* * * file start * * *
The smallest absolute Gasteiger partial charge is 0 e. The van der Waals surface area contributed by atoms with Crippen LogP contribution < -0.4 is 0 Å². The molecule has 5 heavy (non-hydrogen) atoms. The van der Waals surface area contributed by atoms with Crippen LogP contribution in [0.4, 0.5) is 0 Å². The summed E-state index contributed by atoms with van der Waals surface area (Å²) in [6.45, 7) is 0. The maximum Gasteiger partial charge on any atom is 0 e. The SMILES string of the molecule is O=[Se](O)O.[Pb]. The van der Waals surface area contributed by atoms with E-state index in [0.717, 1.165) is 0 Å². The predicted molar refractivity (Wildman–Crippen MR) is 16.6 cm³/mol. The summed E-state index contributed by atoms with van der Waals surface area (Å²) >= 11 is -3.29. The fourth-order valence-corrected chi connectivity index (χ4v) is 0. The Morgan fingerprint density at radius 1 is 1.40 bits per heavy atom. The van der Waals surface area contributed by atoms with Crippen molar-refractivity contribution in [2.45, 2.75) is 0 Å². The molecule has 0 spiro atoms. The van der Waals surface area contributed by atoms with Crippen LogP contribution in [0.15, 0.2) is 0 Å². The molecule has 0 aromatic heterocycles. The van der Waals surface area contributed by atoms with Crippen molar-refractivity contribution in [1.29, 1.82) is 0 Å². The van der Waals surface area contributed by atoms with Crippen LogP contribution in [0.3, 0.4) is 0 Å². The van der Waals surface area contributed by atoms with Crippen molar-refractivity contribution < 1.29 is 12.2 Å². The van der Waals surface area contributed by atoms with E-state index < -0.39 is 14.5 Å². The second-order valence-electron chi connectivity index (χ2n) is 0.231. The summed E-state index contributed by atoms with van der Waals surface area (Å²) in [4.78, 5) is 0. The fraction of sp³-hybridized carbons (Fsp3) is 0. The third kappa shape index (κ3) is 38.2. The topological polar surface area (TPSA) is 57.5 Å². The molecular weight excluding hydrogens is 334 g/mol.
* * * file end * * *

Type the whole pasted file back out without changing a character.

The smallest absolute Gasteiger partial charge is 0 e. The van der Waals surface area contributed by atoms with Crippen LogP contribution < -0.4 is 0 Å². The molecule has 5 heavy (non-hydrogen) atoms. The van der Waals surface area contributed by atoms with Crippen LogP contribution in [0.4, 0.5) is 0 Å². The summed E-state index contributed by atoms with van der Waals surface area (Å²) in [6.45, 7) is 0. The maximum Gasteiger partial charge on any atom is 0 e. The SMILES string of the molecule is O=[Se](O)O.[Pb]. The van der Waals surface area contributed by atoms with E-state index in [0.717, 1.165) is 0 Å². The predicted molar refractivity (Wildman–Crippen MR) is 16.6 cm³/mol. The summed E-state index contributed by atoms with van der Waals surface area (Å²) >= 11 is -3.29. The fourth-order valence-corrected chi connectivity index (χ4v) is 0. The Morgan fingerprint density at radius 1 is 1.40 bits per heavy atom. The van der Waals surface area contributed by atoms with Crippen molar-refractivity contribution in [2.45, 2.75) is 0 Å². The molecule has 0 spiro atoms. The van der Waals surface area contributed by atoms with Crippen LogP contribution in [0.15, 0.2) is 0 Å². The molecule has 0 aromatic heterocycles. The van der Waals surface area contributed by atoms with Crippen molar-refractivity contribution in [1.29, 1.82) is 0 Å². The van der Waals surface area contributed by atoms with Crippen LogP contribution in [0.3, 0.4) is 0 Å². The van der Waals surface area contributed by atoms with Crippen molar-refractivity contribution < 1.29 is 12.2 Å². The van der Waals surface area contributed by atoms with E-state index < -0.39 is 14.5 Å². The second-order valence-electron chi connectivity index (χ2n) is 0.231. The summed E-state index contributed by atoms with van der Waals surface area (Å²) in [4.78, 5) is 0. The fraction of sp³-hybridized carbons (Fsp3) is 0. The third kappa shape index (κ3) is 38.2. The topological polar surface area (TPSA) is 57.5 Å². The molecular weight excluding hydrogens is 334 g/mol.